Our commentary on this passage can now be summarized. The cumulative weight of the evidence - the structure and sexual explicitness of the text itself and the much greater severity of Onan's punishment than that prescribed for levirate marriage infringements in Deuteronomy 25: 5-6 - leads us to conclude that while Genesis 38: 9-10 very probably includes disapproval of Onan's lack of piety toward his deceased brother, it is nonetheless the unnatural sex act in itself which is presented as the most gravely sinful aspect of this man's treatment of Tamar - the aspect for which God cut short his life. If the inspired author, while knowing the same historical facts, had evaluated them in the way most modern exegetes would have us believe he did (i.e., with complete moral indifference toward Onan's contraceptive act as such), then we would expect quite different wording: "spilling the seed," being irrelevant to the author's interest and purpose on that hypothesis, would probably not even have been mentioned. Instead, we would expect to be faced with an account stating more discreetly that even though Onan took Tamar legally as his wife, he refused to allow her to conceive, so that God slew him for his "hardness of heart," his pride, or perhaps his avarice (in wanting his brother's property to pass to himself and his own sons).
Thus, the traditional interpretation of this passage as a divinely revealed condemnation of contraceptive acts - not as a provision of mere posititve law (cultic or disciplinary) given temporarily for a specific ancient cultural context, but as a particular manifestation of that divine will for the entire human species which had been revealed through nature ever since the Creation - must be seen as supported by serious exegetical arguments. Indeed, quite apart from those arguments, and even without any appeal to the Catholic theological principle that Church tradition must be our guide to the interpretation of Scripture, a purely historical awareness of the unanimity of Jewish tradition on this point highlights how implausible and anachronistic is the view we are criticizing. That view involves the gratuitous suggestion that the ancient author of Genesis 38 was a lone 'liberal' who, in contrast to every other known Jewish commentator until recent times, was unaccountably permissive about unnatural sex acts while at the same time, paradoxically, showing himself (and God) to be unaccountably severe in regard to infractions of the levirate mariage custom.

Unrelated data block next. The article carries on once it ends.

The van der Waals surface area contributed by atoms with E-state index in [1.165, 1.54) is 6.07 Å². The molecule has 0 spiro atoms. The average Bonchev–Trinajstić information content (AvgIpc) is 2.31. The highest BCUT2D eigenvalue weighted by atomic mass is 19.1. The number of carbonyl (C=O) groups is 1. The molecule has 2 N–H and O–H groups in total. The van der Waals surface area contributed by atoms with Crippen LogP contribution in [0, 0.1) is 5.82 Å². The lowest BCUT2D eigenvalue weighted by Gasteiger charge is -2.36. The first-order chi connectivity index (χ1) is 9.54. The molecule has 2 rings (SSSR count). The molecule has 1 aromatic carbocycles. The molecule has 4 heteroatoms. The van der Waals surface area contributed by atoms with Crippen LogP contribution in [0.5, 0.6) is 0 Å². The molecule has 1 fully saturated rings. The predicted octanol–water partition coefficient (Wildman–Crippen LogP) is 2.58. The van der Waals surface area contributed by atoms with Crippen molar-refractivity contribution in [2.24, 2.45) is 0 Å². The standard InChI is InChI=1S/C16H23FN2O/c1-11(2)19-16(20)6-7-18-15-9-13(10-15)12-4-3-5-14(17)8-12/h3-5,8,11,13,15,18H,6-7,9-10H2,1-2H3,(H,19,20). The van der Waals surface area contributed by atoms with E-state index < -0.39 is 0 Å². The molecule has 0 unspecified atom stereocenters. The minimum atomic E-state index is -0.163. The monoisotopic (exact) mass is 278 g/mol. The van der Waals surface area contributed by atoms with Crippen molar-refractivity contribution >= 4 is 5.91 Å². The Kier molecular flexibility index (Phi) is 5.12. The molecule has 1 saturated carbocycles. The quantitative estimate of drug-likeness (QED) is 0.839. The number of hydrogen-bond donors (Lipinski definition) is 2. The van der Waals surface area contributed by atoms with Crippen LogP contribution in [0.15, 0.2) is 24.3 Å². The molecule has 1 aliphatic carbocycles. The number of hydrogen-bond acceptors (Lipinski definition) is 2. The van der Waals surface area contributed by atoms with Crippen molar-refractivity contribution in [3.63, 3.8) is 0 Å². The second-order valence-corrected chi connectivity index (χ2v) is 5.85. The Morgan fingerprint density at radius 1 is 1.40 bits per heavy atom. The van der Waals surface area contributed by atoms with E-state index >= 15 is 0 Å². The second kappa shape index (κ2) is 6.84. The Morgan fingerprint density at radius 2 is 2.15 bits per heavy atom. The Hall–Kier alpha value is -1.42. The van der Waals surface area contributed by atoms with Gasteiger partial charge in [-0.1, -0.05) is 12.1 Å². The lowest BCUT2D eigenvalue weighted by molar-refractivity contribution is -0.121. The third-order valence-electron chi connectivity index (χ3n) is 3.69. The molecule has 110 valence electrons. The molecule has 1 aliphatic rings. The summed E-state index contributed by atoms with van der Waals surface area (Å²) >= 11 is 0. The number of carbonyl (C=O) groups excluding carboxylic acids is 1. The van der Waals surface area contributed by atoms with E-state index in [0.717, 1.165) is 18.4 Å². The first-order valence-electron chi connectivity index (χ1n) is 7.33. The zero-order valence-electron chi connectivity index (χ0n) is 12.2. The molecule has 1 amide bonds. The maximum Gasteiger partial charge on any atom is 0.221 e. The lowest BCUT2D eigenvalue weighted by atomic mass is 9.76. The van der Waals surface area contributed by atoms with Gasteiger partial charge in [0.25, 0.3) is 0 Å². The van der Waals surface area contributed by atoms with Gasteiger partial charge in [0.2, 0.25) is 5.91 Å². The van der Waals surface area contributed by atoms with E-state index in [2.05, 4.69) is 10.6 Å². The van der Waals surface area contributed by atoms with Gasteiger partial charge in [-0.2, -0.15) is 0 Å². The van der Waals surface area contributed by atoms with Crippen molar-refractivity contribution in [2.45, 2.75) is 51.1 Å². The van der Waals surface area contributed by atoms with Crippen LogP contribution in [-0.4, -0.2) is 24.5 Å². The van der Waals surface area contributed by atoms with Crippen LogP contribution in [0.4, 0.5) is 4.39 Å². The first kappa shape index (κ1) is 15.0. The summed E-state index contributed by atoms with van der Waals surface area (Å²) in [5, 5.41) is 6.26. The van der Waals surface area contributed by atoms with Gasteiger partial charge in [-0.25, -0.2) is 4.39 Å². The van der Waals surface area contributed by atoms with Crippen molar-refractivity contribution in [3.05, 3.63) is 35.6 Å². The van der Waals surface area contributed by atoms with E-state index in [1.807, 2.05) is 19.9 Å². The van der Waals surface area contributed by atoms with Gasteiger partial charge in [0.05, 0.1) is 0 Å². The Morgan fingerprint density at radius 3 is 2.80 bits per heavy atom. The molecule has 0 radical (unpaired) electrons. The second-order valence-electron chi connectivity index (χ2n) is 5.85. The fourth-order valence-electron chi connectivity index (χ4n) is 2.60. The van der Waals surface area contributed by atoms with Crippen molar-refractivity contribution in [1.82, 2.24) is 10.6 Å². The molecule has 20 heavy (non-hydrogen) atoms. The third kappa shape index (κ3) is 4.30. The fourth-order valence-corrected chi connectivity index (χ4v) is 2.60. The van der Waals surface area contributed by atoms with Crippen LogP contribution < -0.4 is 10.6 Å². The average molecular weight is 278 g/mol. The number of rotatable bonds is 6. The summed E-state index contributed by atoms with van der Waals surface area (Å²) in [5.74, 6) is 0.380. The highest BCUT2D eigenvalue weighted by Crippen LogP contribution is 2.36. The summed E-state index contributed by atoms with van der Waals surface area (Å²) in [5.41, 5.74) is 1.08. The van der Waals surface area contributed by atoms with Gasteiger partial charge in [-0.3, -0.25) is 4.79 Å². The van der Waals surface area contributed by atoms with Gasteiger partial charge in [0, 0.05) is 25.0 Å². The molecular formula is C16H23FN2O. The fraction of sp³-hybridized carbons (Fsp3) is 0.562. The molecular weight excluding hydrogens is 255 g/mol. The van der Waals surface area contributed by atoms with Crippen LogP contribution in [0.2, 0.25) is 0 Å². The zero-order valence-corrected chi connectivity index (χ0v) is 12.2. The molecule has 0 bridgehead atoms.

The witness of Christian as well as Jewish tradition on this point should be emphasized in conclusion. That Onan's unnatural act as such is condemned as sinful in Gen. 38: 9-10 was an interpretation held by the Fathers and Doctors of the Catholic Church, by the Protestant Reformers, and by nearly all celibate and married theologians of all Christian denominations until the early years of this century, when some exegetes began to approach the text with preconceptions deriving from the sexual decadence of modern Western culture and its exaggerated concern for 'over-population.' Sad to say, these preconceptions have since become entrenched as a new exegetical 'orthodoxy' which can no longer see even a trace of indignation in this passage of Scripture against intrinsically sterile forms of genital activity as such.
(Fr. Brian Harrision- Sin of Onan Revisited 1996)